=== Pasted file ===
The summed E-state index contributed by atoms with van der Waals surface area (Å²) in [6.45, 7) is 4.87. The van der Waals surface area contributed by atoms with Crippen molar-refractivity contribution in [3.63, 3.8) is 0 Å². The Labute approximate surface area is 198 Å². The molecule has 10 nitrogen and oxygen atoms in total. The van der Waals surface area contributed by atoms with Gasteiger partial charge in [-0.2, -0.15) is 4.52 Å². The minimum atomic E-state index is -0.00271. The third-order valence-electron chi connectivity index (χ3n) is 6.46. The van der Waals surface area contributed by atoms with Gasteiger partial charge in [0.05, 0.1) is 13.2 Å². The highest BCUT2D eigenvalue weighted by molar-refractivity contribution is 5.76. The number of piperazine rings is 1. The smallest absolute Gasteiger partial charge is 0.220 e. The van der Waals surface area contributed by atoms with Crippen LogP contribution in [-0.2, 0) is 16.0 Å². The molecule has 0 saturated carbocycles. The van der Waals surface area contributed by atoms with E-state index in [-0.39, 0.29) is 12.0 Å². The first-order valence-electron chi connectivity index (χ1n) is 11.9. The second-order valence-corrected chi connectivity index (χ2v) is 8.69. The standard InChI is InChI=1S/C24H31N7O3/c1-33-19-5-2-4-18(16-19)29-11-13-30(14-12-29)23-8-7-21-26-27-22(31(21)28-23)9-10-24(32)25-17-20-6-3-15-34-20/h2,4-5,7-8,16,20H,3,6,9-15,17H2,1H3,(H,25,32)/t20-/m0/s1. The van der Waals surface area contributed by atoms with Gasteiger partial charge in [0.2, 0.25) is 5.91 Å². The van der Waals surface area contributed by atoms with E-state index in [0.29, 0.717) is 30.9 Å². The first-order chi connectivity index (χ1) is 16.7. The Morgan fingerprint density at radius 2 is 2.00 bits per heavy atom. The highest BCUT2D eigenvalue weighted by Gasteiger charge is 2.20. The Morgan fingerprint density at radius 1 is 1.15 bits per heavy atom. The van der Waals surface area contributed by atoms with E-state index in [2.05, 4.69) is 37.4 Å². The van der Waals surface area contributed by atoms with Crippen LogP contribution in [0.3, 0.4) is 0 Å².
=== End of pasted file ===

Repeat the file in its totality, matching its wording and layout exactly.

The summed E-state index contributed by atoms with van der Waals surface area (Å²) in [6.45, 7) is 4.87. The van der Waals surface area contributed by atoms with Crippen molar-refractivity contribution in [3.63, 3.8) is 0 Å². The Labute approximate surface area is 198 Å². The molecule has 10 nitrogen and oxygen atoms in total. The van der Waals surface area contributed by atoms with Gasteiger partial charge in [-0.2, -0.15) is 4.52 Å². The minimum atomic E-state index is -0.00271. The third-order valence-electron chi connectivity index (χ3n) is 6.46. The van der Waals surface area contributed by atoms with Gasteiger partial charge in [0.05, 0.1) is 13.2 Å². The highest BCUT2D eigenvalue weighted by molar-refractivity contribution is 5.76. The number of piperazine rings is 1. The smallest absolute Gasteiger partial charge is 0.220 e. The van der Waals surface area contributed by atoms with Crippen LogP contribution in [-0.2, 0) is 16.0 Å². The molecule has 0 saturated carbocycles. The van der Waals surface area contributed by atoms with E-state index in [-0.39, 0.29) is 12.0 Å². The first-order valence-electron chi connectivity index (χ1n) is 11.9. The second-order valence-corrected chi connectivity index (χ2v) is 8.69. The standard InChI is InChI=1S/C24H31N7O3/c1-33-19-5-2-4-18(16-19)29-11-13-30(14-12-29)23-8-7-21-26-27-22(31(21)28-23)9-10-24(32)25-17-20-6-3-15-34-20/h2,4-5,7-8,16,20H,3,6,9-15,17H2,1H3,(H,25,32)/t20-/m0/s1. The van der Waals surface area contributed by atoms with Gasteiger partial charge in [0.2, 0.25) is 5.91 Å². The van der Waals surface area contributed by atoms with E-state index in [0.29, 0.717) is 30.9 Å². The first-order chi connectivity index (χ1) is 16.7. The Morgan fingerprint density at radius 2 is 2.00 bits per heavy atom. The highest BCUT2D eigenvalue weighted by Gasteiger charge is 2.20. The Morgan fingerprint density at radius 1 is 1.15 bits per heavy atom. The van der Waals surface area contributed by atoms with E-state index in [2.05, 4.69) is 37.4 Å². The van der Waals surface area contributed by atoms with Crippen LogP contribution in [0.3, 0.4) is 0 Å².